Yesterday, Alan Rickman would have been 70. There was a audible gasp and general disbelief in the office when the sad news of his death broke back in January.
Since then it’s kind of been on a bit of a spin cycle in my head what to write. I didn’t know him or meet him but still felt rocked by his death.
Rickman dying, to paraphrase one of his great lines from Robin Hood: Prince of Thieves, was a bit like cutting our hearts out with a spoon. Why a spoon? Because it hurts more you twit!
To most Alan Rickman will be most fondly remembered for his ‘villainous’ turns in said Prince of Thieves (ironically robbing the film from the titular outlaw), Hans Gruber from Die Hard and he gained the respect of a whole new legion of fans with his masterful Professor Snape from the Harry Potter series.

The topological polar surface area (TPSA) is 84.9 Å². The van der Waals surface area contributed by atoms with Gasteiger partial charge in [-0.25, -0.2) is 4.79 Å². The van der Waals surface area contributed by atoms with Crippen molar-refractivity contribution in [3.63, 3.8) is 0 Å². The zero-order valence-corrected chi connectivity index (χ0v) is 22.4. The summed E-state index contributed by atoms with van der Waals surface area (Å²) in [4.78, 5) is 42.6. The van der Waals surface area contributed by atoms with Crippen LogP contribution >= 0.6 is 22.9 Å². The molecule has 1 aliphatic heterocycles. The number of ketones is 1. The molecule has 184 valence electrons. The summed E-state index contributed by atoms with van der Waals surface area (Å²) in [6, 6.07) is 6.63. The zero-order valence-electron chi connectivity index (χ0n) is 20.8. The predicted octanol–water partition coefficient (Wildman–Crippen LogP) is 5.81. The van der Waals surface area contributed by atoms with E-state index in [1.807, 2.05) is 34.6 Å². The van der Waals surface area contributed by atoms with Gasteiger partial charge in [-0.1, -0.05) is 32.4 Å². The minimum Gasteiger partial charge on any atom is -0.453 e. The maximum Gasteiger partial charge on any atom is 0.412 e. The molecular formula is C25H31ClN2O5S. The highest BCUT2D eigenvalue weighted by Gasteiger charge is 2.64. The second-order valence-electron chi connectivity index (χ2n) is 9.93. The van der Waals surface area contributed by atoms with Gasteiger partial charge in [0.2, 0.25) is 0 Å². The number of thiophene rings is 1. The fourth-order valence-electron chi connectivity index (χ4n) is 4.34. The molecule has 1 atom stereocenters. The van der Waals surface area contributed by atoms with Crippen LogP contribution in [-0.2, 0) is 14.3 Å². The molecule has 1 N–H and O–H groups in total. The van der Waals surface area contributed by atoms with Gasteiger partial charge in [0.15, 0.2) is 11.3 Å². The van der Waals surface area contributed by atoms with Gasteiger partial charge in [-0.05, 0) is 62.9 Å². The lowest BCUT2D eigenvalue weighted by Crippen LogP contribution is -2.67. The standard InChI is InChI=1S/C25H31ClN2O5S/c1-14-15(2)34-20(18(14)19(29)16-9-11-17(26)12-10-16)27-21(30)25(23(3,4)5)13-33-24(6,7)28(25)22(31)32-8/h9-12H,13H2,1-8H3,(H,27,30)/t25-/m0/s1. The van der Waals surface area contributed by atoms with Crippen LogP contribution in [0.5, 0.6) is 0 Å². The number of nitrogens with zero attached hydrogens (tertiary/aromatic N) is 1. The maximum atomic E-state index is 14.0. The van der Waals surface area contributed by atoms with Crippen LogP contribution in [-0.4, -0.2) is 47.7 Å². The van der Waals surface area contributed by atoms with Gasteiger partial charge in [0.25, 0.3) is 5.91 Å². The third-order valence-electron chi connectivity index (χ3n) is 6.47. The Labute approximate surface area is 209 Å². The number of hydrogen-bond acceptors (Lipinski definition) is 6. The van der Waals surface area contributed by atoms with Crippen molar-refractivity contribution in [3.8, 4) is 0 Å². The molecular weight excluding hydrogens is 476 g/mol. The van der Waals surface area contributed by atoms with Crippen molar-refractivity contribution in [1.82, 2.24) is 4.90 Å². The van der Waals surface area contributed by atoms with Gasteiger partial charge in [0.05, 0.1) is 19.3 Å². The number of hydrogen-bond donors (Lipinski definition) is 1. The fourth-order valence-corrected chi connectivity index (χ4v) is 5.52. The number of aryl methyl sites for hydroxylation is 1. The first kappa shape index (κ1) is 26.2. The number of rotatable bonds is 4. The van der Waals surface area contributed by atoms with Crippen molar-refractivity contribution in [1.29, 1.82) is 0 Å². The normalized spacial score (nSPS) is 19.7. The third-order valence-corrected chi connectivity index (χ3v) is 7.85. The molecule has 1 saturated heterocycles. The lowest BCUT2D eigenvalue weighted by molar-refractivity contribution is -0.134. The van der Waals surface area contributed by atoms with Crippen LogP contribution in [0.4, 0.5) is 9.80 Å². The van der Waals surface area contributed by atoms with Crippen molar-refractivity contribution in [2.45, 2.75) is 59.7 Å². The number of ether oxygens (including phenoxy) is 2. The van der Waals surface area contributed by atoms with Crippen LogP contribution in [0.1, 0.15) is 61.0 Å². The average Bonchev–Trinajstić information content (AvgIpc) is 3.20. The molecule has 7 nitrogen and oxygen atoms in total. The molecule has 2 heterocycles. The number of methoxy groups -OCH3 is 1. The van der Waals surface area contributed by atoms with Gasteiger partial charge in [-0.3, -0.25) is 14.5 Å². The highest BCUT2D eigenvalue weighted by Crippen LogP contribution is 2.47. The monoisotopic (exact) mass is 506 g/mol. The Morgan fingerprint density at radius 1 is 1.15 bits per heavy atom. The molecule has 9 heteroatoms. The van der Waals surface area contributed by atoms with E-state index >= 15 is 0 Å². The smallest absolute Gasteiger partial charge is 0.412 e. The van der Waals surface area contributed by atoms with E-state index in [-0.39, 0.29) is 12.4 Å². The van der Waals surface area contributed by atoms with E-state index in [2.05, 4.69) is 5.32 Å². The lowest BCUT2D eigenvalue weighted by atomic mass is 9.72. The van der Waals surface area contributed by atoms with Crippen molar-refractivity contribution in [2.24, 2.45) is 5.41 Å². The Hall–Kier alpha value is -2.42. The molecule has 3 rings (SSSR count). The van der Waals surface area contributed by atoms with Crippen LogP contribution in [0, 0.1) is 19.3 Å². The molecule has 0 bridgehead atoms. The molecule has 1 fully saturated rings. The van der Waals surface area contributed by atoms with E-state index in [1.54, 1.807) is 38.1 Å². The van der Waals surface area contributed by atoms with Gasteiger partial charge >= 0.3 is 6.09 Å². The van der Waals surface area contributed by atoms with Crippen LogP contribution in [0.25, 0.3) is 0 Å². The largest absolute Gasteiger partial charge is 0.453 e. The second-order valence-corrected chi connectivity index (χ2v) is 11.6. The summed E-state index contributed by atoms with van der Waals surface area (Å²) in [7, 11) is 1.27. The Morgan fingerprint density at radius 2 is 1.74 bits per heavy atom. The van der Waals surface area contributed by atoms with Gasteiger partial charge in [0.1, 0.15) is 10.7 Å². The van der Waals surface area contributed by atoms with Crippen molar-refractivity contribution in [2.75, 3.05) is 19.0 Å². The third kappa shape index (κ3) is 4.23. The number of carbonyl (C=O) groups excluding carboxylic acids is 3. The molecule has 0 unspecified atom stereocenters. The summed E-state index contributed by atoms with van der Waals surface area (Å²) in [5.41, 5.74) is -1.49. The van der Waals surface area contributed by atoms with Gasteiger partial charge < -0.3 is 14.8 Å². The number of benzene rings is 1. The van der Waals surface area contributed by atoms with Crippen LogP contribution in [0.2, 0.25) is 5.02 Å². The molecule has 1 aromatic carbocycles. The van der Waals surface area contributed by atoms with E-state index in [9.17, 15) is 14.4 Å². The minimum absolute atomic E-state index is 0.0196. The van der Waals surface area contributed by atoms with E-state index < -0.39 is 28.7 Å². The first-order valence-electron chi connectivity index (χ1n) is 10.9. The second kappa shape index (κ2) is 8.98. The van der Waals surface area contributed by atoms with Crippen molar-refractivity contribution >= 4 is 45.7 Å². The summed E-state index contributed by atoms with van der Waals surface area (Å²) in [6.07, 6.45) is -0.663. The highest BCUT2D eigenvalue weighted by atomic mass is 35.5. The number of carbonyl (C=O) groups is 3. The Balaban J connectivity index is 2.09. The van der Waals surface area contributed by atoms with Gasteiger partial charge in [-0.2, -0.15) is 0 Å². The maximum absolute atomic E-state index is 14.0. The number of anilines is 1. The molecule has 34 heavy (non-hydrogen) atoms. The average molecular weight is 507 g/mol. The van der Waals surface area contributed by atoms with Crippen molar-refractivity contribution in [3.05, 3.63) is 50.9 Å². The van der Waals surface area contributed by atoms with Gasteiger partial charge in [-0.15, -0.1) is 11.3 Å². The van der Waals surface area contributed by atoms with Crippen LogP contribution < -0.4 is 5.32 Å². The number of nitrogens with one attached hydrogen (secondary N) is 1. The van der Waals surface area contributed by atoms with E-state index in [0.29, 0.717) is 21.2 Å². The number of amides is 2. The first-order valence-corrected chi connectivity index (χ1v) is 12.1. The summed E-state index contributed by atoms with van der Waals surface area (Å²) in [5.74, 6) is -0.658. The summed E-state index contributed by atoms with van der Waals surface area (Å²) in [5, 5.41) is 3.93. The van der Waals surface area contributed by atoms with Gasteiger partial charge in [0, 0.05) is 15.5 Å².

We may not feel sorrow for The Sheriff or Gruber when they meet their maker but it will be more poingnant than ever next time we can face watching the death of Severus Snape, a hero all this time.
Little wonder then that Potter author JK Rowling sculpted Snape with Rickman in mind, he quite literally was Snape and commanded your attention whenever he was on the screen. They may have been fleeting appearances but they were so powerful and obviously ultimately held such importance. Little wonder then that the man with that voice and those measured and distinctive movements was given such a pivotal role.
Indeed as a Rickman once stated, he didn’t believe that he went out of his way to play bad guys, he just played interesting characters. And those characters only became all the more interesting with Alan Rickman in their shoes.
Those shoes were particularly well-heeled in Die Hard. A film is only as good as its villain, which is absolutely why Die Hard is the daddy of the series and still a standout in the action genre, not because of John McClane but because of how wonderfully great Rickman was as Gruber in what was his film debut.